5 Tools for Checking Your Network Security

5 Tools for Checking Your Network Security

Juan Ignacio Oller Aznar

Today, we'll learn about some of the best network security tools that can help you to keep your infrastructure safe from attacks. Tools like TCPDump, WinDump, Nmap, Wireshark, Aircrack-ng and Kali Linux can all help you to carry out intrusion tests and identify weak points in your network's security.

 

In the last few years, the number of cyberattacks has increased, particularly during the pandemic, when more and more people started working from home and businesses began to depend more on their IT systems to stay operational.

 

However, despite this increased dependency and the increased exposure of SMEs to attacks, it is still safe to say that businesses have not increased their investment in the right infrastructure or expertise to protect themselves. 

Image. Graph showing the trend in DDoS attacks during the COVID-19 pandemic according to Microsoft.

Image. Graph showing the trend in DDoS attacks during the COVID-19 pandemic according to Microsoft.

This lack of investment is often due to the fact that most businesses are small or medium-sized enterprises (SMEs) that simply don't have a huge amount of capital to dedicate to such improvements and thus see themselves that much more exposed to these growing online threats. 

 

At Jotelulu, we are fully aware of this and are fully committed to helping our customers and partners. Therefore, we thought it would be useful to share with you a list of the best tools available for checking the security of your IT infrastructure.

 

And better yet, all of these tools are free and simple to use.

 

In reality, this article could actually be much longer, but we don't want to overdo things. Today, we'll take a look at the most interesting tools and provide you with links where you can find more information and learn about how they work.

 

Free Tools to Improve Your Network Security:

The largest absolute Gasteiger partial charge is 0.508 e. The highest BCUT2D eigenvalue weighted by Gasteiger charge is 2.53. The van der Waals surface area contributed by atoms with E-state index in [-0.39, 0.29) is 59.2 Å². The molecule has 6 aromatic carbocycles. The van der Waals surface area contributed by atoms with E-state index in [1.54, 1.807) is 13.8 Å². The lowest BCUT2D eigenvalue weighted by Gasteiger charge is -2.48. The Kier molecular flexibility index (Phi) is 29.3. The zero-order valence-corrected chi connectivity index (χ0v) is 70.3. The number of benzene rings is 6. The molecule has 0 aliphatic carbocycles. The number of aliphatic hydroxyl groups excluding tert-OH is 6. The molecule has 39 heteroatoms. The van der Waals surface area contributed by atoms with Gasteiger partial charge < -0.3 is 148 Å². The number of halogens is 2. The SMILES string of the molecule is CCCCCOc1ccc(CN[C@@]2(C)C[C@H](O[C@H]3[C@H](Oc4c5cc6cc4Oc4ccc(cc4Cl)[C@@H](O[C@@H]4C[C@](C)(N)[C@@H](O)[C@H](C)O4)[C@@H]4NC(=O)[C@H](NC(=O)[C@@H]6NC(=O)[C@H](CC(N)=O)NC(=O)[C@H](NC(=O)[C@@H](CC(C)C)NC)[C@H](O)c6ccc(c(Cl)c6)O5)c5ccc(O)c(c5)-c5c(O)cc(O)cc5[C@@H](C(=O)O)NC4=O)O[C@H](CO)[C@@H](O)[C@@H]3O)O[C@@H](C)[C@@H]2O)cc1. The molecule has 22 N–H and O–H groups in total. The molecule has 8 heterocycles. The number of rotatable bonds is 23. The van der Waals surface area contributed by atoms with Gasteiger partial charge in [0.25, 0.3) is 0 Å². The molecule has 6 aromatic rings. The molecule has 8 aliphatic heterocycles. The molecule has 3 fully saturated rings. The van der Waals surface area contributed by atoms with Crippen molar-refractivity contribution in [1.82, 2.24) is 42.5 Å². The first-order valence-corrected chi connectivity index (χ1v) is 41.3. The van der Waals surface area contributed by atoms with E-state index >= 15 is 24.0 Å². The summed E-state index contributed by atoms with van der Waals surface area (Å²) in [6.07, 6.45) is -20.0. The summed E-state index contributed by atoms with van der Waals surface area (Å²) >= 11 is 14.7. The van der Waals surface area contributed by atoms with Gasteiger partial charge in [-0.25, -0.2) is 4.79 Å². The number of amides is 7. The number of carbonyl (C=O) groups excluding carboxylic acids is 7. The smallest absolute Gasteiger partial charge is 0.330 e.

Before we get started, we just want to take a moment to say that most of these are tools that tend to be used by the 'bad guys'. Whilst this is unfortunate that there are people like this out there, it does at least mean that you will get a clear idea of where your security weaknesses are and what you need to improve.

 

The tools that we will look at in this article are:

  1. TCPDump and WinDump.
  2. Nmap.
  3. Wireshark.
  4. Aircrack-ng.
  5. Kali Linux.

1. TCPDump y WinDump:

 

TCPDump is a free program designed to analyse network traffic. It runs under a command-line interface and it is very powerful, allowing you to capture and display all traffic that passes through your network, showing packets sent and received. 

 

It works on the majority of UNIX-based operating systems, including, of course, GNU/Linux. For Windows, there is an adapted version called WinDump that requires WinPCAP to be installed first.

 

The problem with these tools is that they use a command-line interface which can make them a little complicated to use if you are only an average user. So, if you're not an advanced IT user, we might recommend other tools instead. TCPDump is best left to more experienced technicians or for use on devices without a graphic interface, such as GNU/Linux or Windows Server Core.

2. Nmap:

 

Nmap is a multi-platform free tool that allows you to perform scans and audits of your network. It is quite a simple tool that works by sending a series of predefined packets to a range of IP addresses to check for open ports and then analyse each response to describe the services allocated to each one.